AT&T Health Plan Must Cover Girl’s Horse-Based Therapy

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By Jacklyn Wille

An AT&T Inc. health plan must pay for an employee’s daughter’s mental health treatment at a residential center that combines psychotherapy with riding horses ( Lynn R. v. ValueOptions , 2017 BL 293893, D. Utah, No. 2:15-cv-00362-RJS-PMW, 8/22/17 ).

The health plan was wrong to deny more than $117,000 in medical claims for treatment the girl received at Utah-based Equine Journeys, a federal judge ruled Aug. 22. The plan said it denied coverage because the facility wasn’t nationally accredited, but the judge rejected this rationale. “Nowhere does the Plan state a provider must be nationally accredited for the treatment to be medically necessary,” the judge said.

The case was brought by Brian S. King, a Utah attorney who specializes in Employee Retirement Income Security Act cases. In the past year, King has filed more than two dozen lawsuits against health insurers, including Cigna, United Healthcare, and Aetna, challenging their decisions to deny coverage for medical expenses incurred by minors with mental health conditions at residential treatment facilities, according to Bloomberg Law data analysis. Some of King’s cases involve nontraditional therapy programs, including ones that take place in outdoor and wilderness settings.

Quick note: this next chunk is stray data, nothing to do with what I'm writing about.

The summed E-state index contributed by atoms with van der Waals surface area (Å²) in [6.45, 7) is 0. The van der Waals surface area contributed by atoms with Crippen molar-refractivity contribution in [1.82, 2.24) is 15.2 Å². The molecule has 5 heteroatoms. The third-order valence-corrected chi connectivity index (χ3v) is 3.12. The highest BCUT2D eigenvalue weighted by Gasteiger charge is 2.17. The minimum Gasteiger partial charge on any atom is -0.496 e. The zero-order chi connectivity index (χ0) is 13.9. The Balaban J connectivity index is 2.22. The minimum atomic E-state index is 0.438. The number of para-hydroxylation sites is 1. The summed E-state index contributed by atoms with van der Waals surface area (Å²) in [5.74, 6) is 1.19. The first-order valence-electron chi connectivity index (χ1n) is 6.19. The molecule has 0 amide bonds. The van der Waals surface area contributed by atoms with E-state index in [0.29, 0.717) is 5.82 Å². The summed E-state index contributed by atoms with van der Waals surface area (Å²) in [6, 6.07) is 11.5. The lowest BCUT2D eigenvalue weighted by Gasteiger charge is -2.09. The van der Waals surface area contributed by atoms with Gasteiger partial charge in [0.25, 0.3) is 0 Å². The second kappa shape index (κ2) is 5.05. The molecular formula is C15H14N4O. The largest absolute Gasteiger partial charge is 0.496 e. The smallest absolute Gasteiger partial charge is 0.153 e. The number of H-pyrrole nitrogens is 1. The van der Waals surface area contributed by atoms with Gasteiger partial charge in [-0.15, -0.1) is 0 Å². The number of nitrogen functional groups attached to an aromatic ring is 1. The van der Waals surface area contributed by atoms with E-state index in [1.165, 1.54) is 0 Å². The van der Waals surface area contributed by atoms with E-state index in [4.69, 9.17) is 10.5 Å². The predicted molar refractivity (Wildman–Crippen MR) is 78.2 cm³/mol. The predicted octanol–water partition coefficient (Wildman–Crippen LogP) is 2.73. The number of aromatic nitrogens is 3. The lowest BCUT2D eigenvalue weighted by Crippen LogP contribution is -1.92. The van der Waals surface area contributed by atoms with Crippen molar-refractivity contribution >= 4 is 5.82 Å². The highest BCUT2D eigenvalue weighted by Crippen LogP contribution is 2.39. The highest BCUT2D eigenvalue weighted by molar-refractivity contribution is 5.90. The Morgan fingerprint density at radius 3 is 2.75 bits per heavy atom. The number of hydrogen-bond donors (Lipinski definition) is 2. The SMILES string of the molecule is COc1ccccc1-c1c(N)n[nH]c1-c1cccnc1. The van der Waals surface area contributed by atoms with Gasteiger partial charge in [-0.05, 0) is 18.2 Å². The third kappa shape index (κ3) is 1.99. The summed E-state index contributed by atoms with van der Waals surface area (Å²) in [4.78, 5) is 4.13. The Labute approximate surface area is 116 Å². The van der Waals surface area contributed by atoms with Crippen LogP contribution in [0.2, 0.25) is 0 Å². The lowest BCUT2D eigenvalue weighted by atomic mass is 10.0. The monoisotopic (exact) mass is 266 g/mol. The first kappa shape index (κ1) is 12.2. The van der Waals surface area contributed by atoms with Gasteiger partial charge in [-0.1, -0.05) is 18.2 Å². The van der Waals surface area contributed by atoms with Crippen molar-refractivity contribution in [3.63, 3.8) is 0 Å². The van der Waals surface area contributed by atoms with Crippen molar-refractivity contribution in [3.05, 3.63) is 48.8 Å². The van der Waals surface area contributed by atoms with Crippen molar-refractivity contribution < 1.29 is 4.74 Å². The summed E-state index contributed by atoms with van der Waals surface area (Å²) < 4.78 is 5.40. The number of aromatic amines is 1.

In this case, the judge said the health plan was wrong to use national accreditation as a proxy for determining whether a particular treatment is “in accordance with generally accepted United States medical standards,” which is the coverage standard set forth in the plan. The plan is also barred from using the alleged failure to seek preauthorization as a reason to deny benefits, the judge said, because the plan failed to cite this as a justification when it initially denied the claim.

After determining that it would be futile to send the claim back to the plan for reconsideration, the judge ordered the plan to cover the girl’s treatment. He also said he would consider awarding her attorneys’ fees and prejudgment interest.

Judge Robert J. Shelby of the U.S. District Court for the District of Utah wrote the decision.

Campbell Litigation PC represented AT&T. Christian & Barton LLP and Parsons Behle & Latimer represented the health plan’s claims administrator.

To contact the reporter on this story: Jacklyn Wille in Washington at

To contact the editor responsible for this story: Jo-el J. Meyer at

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